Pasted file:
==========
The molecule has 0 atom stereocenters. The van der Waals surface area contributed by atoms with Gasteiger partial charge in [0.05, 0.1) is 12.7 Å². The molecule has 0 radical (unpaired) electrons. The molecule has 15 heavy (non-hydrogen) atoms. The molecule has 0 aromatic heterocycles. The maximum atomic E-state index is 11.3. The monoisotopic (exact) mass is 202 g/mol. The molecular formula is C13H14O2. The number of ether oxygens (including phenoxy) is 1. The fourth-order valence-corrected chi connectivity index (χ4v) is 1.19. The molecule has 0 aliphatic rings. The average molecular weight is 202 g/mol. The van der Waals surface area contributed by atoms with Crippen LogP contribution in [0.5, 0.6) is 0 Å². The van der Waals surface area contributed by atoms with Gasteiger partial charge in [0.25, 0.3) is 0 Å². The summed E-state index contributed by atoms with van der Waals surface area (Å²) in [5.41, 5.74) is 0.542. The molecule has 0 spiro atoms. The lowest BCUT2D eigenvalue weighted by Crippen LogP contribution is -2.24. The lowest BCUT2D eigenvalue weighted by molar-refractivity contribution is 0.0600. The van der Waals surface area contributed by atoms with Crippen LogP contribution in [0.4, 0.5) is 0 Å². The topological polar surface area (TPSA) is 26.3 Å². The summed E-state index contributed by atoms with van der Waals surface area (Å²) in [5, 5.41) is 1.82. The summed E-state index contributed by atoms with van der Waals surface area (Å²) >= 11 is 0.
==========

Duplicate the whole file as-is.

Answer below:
The molecule has 0 atom stereocenters. The van der Waals surface area contributed by atoms with Gasteiger partial charge in [0.05, 0.1) is 12.7 Å². The molecule has 0 radical (unpaired) electrons. The molecule has 15 heavy (non-hydrogen) atoms. The molecule has 0 aromatic heterocycles. The maximum atomic E-state index is 11.3. The monoisotopic (exact) mass is 202 g/mol. The molecular formula is C13H14O2. The number of ether oxygens (including phenoxy) is 1. The fourth-order valence-corrected chi connectivity index (χ4v) is 1.19. The molecule has 0 aliphatic rings. The average molecular weight is 202 g/mol. The van der Waals surface area contributed by atoms with Crippen LogP contribution in [0.5, 0.6) is 0 Å². The van der Waals surface area contributed by atoms with Gasteiger partial charge in [0.25, 0.3) is 0 Å². The summed E-state index contributed by atoms with van der Waals surface area (Å²) in [5.41, 5.74) is 0.542. The molecule has 0 spiro atoms. The lowest BCUT2D eigenvalue weighted by Crippen LogP contribution is -2.24. The lowest BCUT2D eigenvalue weighted by molar-refractivity contribution is 0.0600. The van der Waals surface area contributed by atoms with Crippen LogP contribution in [0.4, 0.5) is 0 Å². The topological polar surface area (TPSA) is 26.3 Å². The summed E-state index contributed by atoms with van der Waals surface area (Å²) in [5, 5.41) is 1.82. The summed E-state index contributed by atoms with van der Waals surface area (Å²) >= 11 is 0.